An E-magazine dedicated to writing about faith and flying in a complex world
1. Ezine subscription info.
2. Wingspread reading and signing event
3. New article: Valentines Alligator Hunt
4. Writer’s Corner
5. Favorite quotes and books
Subscribe to this Wingspread E-magazine (free), sent direct to your email inbox, about twice a month. Click here http://jimhurd.com to subscribe. You will receive a free article for subscribing. Please share this URL with interested friends, “like” it on Facebook, retweet on Twitter, etc.
Wingspread: Of Faith and Flying: Reading and signing event:
Wednesday, Feb. 25th 6-8 p.m. Dunn Bros. Coffee Shop, Northdale & Foley Blvds., Coon Rapids, MN. All are welcome!
Wingspread is a memoir about how childhood faith led to mission bush-piloting in South America.
Buy it here: jimhurd.com (or at Barnes and Noble, Amazon.com, etc.) See pics related to Wingspread: http://www.pinterest.com/hurd1149/wingspread-of-faith-and-flying/
New article: Valentines Alligator Hunt
It’s Valentines Day in the States, and tonight Barbara and I have ventured deep into the Venezuelan rainforest. Will this be the night we get engaged? …
Read more here: https://jimhurd.com/2015/02/09/valentines-alligator-hunt/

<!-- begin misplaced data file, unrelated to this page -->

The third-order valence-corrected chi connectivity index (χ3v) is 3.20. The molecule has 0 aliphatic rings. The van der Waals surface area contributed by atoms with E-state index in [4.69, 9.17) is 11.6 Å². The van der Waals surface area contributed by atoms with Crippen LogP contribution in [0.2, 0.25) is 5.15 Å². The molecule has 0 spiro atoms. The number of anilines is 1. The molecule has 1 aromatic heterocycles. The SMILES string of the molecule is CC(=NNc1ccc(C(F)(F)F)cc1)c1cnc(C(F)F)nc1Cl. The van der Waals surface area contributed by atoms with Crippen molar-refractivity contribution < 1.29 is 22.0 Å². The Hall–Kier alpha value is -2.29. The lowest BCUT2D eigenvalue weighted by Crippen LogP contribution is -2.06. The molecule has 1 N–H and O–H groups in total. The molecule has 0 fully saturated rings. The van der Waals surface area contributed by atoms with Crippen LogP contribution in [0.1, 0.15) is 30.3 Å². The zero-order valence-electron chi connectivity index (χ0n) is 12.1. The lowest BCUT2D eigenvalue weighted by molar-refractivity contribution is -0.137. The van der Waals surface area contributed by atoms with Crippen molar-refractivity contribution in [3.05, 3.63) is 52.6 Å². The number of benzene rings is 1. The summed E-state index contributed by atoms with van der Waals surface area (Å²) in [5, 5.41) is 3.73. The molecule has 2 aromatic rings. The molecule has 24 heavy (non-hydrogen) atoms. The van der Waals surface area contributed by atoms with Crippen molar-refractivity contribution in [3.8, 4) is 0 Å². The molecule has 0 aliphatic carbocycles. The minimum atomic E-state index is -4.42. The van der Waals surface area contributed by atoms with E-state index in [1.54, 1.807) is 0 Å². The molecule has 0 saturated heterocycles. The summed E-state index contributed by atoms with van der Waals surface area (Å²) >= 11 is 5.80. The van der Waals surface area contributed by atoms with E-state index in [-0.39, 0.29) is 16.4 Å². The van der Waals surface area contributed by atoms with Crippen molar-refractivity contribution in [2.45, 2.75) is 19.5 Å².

(*Request: Please leave a comment on the website after reading this article. Thanks.)
Some ideas to help you revise your own stories:
- Think about one single person as a target audience. How would she/he read your story?
- Is your story cohesive? That is, is it about one thing? Does each paragraph point to the one single topic? If it’s about two things, write two stories.
- Can you add dialogue to your story? Readers like dialogue.
- Make certain every word does its work. If it doesn’t, cut it. You should easily be able to cut your story by 10%. A good rule is, the fewer words you use, the greater impact they will have.
Wondering how to clean up your writing? Read my “How to revise an article” at: https://jimhurd.com/category/writing/
Writer’s Word of the week: nominalization
Generally, nominalizations end in: -ion, -ness, -ance, -ence, -ness. These suffixes turn a word into a noun, a “dead” noun. A good rule: Go through your story and turn these words into powerful verbs. Example: “The assembly line used automation.” Change this to: “The factory owners automated the assembly line.”
♠ A story is the shortest distance between a person and the truth.
Fr. De Mello
♠ Outside of a dog, a book is man’s best friend. Inside of a dog, it’s too dark to read.
♠ The Good News of the gospel, therefore, is not that God came to take our suffering away, but that God wanted to become part of it.
♠ He can compress the most words into the smallest idea of any man I know.
Abraham Lincoln (1809-1865)
♠ Thank you for sending me a copy of your book – I’ll waste no time reading it.
Moses Hadas (1900-1966)
My all-time favorite books on writing:
William Zissner, On Writing Well.
Brenda Ueland, If You Want to Write
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